$24,000 every year that's what one, state-supported university publishes as the cost to attend for residents. Out-of-state students add another $27,000 to make it $51,000 every year.
How do you manage to pay for that? Heard of the 529 Plan? It takes its name from the section of the IRS Code that stipulates its requirements and advantages. Not a bad plan, in that you deposit money from your take-home-pay (yes after you've had your taxes withheld) into an account that, from then on, will grow without tax obligations IF . . .
That is a big IF.
- If you do not need it for something else urgent and expensive.
- If those education costs line up with the approved list of expenses.
- If your children attend college and spend all of the 529 account.
- If your plan does well in the stock market.
- If, when you need the money, the market isn't having a major correction.
- If you do not mind paying a hefty penalty plus the tax owed if an if happens.
Let's just say, for the sake of conversation, you dodge all of that. There is still the small matter of once you spend the money for approved college expenses, that's it. All gone. Account balance zero.
You managed to save $100,000 for each child. Each child now has a college diploma and is looking for work, getting married, sprouting your grandchildren, trying to buy a house and all of those hundreds of thousands of dollars you had scrimped and sacrificed to save poof! -- are gone.
What if, instead of filling up that college savings tank full of money, and then draining it dry, you could have collateralized those funds?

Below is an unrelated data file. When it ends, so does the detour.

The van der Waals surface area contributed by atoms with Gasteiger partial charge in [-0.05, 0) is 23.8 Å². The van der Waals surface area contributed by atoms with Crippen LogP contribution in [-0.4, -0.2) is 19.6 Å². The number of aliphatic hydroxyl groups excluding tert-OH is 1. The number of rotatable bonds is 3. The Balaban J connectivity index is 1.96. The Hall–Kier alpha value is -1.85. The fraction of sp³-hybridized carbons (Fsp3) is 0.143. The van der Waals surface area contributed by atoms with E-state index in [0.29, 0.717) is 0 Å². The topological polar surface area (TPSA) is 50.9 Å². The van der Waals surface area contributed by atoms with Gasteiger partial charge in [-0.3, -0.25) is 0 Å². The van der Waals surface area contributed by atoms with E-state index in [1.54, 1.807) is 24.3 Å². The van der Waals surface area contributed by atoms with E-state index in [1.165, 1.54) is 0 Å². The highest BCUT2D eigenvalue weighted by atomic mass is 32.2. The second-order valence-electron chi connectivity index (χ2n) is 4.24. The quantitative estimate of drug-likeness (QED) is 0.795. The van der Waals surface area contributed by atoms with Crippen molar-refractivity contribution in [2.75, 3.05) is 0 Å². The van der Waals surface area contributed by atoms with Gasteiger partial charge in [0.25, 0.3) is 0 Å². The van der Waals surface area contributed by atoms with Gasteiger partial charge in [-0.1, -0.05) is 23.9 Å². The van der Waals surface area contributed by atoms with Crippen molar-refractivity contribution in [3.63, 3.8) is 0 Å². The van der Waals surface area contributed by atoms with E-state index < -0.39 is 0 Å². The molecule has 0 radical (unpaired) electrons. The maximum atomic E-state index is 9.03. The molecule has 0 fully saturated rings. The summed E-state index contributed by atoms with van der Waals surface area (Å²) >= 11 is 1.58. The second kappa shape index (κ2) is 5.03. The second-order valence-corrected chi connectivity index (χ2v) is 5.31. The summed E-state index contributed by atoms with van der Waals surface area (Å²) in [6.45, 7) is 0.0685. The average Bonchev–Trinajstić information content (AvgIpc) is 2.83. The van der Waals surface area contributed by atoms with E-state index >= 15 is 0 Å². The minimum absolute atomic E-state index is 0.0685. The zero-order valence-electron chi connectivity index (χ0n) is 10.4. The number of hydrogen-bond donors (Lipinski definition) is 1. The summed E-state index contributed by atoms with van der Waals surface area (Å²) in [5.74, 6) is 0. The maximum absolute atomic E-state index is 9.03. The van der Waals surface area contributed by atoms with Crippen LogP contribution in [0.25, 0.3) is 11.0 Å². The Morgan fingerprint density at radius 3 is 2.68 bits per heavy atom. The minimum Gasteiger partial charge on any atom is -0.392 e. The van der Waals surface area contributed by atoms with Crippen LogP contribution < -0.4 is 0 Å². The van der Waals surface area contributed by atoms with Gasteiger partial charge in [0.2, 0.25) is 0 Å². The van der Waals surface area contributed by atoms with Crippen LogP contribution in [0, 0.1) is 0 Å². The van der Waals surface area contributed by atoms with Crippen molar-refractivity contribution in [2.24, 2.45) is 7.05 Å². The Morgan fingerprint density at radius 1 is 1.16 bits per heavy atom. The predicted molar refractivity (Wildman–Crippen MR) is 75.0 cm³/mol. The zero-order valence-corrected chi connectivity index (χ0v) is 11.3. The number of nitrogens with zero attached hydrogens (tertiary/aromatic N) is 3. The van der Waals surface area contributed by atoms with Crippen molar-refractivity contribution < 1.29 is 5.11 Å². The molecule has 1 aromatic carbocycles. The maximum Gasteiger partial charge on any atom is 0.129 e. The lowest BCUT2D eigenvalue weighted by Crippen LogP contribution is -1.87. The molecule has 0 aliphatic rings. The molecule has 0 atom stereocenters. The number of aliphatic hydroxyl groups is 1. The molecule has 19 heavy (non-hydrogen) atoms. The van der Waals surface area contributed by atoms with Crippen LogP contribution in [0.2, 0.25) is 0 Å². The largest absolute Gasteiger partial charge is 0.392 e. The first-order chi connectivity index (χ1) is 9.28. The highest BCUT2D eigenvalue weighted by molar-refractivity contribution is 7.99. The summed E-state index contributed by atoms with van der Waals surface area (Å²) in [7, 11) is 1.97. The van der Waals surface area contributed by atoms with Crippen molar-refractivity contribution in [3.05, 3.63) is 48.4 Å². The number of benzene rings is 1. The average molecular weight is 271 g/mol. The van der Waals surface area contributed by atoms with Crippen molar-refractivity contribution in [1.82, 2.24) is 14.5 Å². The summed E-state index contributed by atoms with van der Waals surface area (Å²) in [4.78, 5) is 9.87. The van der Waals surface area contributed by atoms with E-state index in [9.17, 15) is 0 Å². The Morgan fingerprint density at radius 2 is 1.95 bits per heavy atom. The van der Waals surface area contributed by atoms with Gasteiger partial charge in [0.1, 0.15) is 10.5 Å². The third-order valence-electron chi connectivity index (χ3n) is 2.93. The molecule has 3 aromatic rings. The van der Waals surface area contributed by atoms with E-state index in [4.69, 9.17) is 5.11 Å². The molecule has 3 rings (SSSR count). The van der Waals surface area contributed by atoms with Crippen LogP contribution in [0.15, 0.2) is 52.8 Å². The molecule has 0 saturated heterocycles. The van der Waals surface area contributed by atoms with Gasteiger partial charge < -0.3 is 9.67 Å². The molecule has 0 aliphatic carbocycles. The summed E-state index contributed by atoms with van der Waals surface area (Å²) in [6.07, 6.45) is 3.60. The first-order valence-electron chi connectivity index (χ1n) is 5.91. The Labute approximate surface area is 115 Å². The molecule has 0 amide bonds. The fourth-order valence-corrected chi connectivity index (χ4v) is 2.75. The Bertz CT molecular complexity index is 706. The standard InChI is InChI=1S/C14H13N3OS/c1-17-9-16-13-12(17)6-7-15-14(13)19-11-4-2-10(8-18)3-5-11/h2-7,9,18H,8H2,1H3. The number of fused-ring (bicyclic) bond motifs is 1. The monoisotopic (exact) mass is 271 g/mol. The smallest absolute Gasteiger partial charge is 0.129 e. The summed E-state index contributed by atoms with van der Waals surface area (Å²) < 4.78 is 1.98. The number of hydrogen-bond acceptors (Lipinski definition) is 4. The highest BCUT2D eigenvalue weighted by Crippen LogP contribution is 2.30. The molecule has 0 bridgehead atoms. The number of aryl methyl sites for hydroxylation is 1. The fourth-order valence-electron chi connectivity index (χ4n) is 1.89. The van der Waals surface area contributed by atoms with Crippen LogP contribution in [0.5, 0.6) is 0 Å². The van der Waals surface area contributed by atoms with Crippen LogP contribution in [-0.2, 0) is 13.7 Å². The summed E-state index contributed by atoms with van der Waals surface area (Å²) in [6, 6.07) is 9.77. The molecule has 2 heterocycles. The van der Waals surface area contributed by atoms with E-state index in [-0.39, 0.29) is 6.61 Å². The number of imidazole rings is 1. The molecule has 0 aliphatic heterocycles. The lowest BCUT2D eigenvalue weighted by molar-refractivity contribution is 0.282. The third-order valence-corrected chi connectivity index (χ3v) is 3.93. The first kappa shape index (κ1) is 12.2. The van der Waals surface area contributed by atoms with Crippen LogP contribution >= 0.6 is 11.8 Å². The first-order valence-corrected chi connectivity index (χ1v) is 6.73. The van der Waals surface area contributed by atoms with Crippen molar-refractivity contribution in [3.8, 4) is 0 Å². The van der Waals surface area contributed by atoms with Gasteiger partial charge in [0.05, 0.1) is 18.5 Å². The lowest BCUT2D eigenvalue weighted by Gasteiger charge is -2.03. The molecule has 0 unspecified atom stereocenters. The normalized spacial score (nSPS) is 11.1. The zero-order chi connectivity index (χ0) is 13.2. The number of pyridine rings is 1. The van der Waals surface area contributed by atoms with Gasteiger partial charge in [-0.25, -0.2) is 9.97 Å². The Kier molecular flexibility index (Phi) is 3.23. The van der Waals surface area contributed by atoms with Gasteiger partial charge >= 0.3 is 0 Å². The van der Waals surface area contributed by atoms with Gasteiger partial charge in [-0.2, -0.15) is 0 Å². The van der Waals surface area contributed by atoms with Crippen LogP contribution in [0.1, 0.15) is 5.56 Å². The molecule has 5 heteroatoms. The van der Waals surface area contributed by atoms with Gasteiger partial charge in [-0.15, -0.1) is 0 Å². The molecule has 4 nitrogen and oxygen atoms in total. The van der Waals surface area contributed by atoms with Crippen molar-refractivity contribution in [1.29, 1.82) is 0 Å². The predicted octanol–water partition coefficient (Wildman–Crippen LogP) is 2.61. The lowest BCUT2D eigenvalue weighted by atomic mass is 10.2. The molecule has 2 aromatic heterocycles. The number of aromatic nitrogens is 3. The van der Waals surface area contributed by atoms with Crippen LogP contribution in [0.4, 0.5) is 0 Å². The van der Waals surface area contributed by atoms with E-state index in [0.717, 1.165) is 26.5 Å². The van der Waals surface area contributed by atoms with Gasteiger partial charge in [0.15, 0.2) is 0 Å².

What if your children, who earned the diploma, helped pay that all back as part of their future retirement?
In other words, what if your hundreds of thousands of dollars could have kept compounding interest while you used them as collateral to pay the expenses of a college education?
- The Future of Financial Aid and Scholarships, Part 2
- Home Schooling and College Admissions
- The Future of Financial Aid and Scholarships
- High School Seniors Win $14million in Scholarships -- true or false?
- 11th Grade, heading to college -- What should I be doing? Part 4
- 11th Grade, heading to college -- What should I be doing? Part 3
- 11th Grade, heading to college -- What should I be doing? Part 2
- 11th Grade, heading to college -- What should I be doing for admissions and financial aid?
- Four-Year Myth -- What You Can Do Now
- The Four-Year Myth -- why are students not graduating in 4 years?
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